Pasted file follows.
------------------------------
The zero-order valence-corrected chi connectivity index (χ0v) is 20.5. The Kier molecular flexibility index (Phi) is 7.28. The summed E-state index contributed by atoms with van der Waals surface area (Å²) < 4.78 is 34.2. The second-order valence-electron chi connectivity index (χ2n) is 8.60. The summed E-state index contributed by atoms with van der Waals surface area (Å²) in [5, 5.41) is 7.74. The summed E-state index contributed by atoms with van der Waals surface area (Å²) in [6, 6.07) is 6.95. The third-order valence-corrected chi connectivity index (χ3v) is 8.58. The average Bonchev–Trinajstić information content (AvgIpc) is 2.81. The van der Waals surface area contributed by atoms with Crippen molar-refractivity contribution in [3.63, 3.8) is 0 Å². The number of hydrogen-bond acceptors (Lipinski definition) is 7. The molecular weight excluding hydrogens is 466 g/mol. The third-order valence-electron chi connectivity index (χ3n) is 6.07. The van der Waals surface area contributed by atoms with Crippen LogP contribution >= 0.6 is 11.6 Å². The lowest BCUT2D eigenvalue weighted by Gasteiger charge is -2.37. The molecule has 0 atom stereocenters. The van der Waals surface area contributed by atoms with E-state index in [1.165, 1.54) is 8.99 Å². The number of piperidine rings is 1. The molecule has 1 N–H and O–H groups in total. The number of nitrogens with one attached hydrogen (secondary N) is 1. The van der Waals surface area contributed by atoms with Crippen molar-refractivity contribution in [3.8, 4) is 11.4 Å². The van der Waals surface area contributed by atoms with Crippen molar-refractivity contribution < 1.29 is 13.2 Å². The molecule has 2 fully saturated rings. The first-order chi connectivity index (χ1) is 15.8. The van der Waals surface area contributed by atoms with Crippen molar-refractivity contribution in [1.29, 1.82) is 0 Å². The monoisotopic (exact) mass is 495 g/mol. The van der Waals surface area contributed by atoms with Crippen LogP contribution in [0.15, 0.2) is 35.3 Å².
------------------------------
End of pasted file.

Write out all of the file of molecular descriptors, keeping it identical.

The zero-order valence-corrected chi connectivity index (χ0v) is 20.5. The Kier molecular flexibility index (Phi) is 7.28. The summed E-state index contributed by atoms with van der Waals surface area (Å²) < 4.78 is 34.2. The second-order valence-electron chi connectivity index (χ2n) is 8.60. The summed E-state index contributed by atoms with van der Waals surface area (Å²) in [5, 5.41) is 7.74. The summed E-state index contributed by atoms with van der Waals surface area (Å²) in [6, 6.07) is 6.95. The third-order valence-corrected chi connectivity index (χ3v) is 8.58. The average Bonchev–Trinajstić information content (AvgIpc) is 2.81. The van der Waals surface area contributed by atoms with Crippen molar-refractivity contribution in [3.63, 3.8) is 0 Å². The number of hydrogen-bond acceptors (Lipinski definition) is 7. The molecular weight excluding hydrogens is 466 g/mol. The third-order valence-electron chi connectivity index (χ3n) is 6.07. The van der Waals surface area contributed by atoms with Crippen LogP contribution >= 0.6 is 11.6 Å². The lowest BCUT2D eigenvalue weighted by Gasteiger charge is -2.37. The molecule has 0 atom stereocenters. The van der Waals surface area contributed by atoms with E-state index in [1.165, 1.54) is 8.99 Å². The number of piperidine rings is 1. The molecule has 1 N–H and O–H groups in total. The number of nitrogens with one attached hydrogen (secondary N) is 1. The van der Waals surface area contributed by atoms with Crippen molar-refractivity contribution in [3.8, 4) is 11.4 Å². The van der Waals surface area contributed by atoms with Crippen molar-refractivity contribution < 1.29 is 13.2 Å². The molecule has 2 fully saturated rings. The first-order chi connectivity index (χ1) is 15.8. The van der Waals surface area contributed by atoms with Crippen molar-refractivity contribution in [1.29, 1.82) is 0 Å². The monoisotopic (exact) mass is 495 g/mol. The van der Waals surface area contributed by atoms with Crippen LogP contribution in [0.15, 0.2) is 35.3 Å².